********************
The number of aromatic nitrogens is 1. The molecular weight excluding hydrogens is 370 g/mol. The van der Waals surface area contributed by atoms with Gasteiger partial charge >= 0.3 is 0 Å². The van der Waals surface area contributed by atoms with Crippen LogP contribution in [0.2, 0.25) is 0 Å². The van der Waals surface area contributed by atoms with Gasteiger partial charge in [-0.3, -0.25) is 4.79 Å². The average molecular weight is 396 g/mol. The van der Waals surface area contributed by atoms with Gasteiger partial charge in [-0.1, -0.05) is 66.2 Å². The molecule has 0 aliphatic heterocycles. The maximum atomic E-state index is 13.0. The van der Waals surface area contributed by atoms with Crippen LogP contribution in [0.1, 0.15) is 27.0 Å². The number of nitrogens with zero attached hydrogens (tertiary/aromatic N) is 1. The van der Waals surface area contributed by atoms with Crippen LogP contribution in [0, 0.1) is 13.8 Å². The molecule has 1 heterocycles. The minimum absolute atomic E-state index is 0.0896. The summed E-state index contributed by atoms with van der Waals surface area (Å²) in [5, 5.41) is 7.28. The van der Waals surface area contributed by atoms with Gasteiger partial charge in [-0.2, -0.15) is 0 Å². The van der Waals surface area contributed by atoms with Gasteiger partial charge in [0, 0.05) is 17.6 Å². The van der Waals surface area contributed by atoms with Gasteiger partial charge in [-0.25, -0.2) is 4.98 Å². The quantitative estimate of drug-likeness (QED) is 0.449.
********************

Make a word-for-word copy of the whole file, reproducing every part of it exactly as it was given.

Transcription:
The number of aromatic nitrogens is 1. The molecular weight excluding hydrogens is 370 g/mol. The van der Waals surface area contributed by atoms with Gasteiger partial charge >= 0.3 is 0 Å². The van der Waals surface area contributed by atoms with Crippen LogP contribution in [0.2, 0.25) is 0 Å². The van der Waals surface area contributed by atoms with Gasteiger partial charge in [-0.3, -0.25) is 4.79 Å². The average molecular weight is 396 g/mol. The van der Waals surface area contributed by atoms with Gasteiger partial charge in [-0.1, -0.05) is 66.2 Å². The molecule has 0 aliphatic heterocycles. The maximum atomic E-state index is 13.0. The van der Waals surface area contributed by atoms with Crippen LogP contribution in [0.1, 0.15) is 27.0 Å². The number of nitrogens with zero attached hydrogens (tertiary/aromatic N) is 1. The van der Waals surface area contributed by atoms with Crippen LogP contribution in [0, 0.1) is 13.8 Å². The molecule has 1 heterocycles. The minimum absolute atomic E-state index is 0.0896. The summed E-state index contributed by atoms with van der Waals surface area (Å²) in [5, 5.41) is 7.28. The van der Waals surface area contributed by atoms with Gasteiger partial charge in [-0.2, -0.15) is 0 Å². The van der Waals surface area contributed by atoms with Gasteiger partial charge in [0, 0.05) is 17.6 Å². The van der Waals surface area contributed by atoms with Gasteiger partial charge in [-0.25, -0.2) is 4.98 Å². The quantitative estimate of drug-likeness (QED) is 0.449.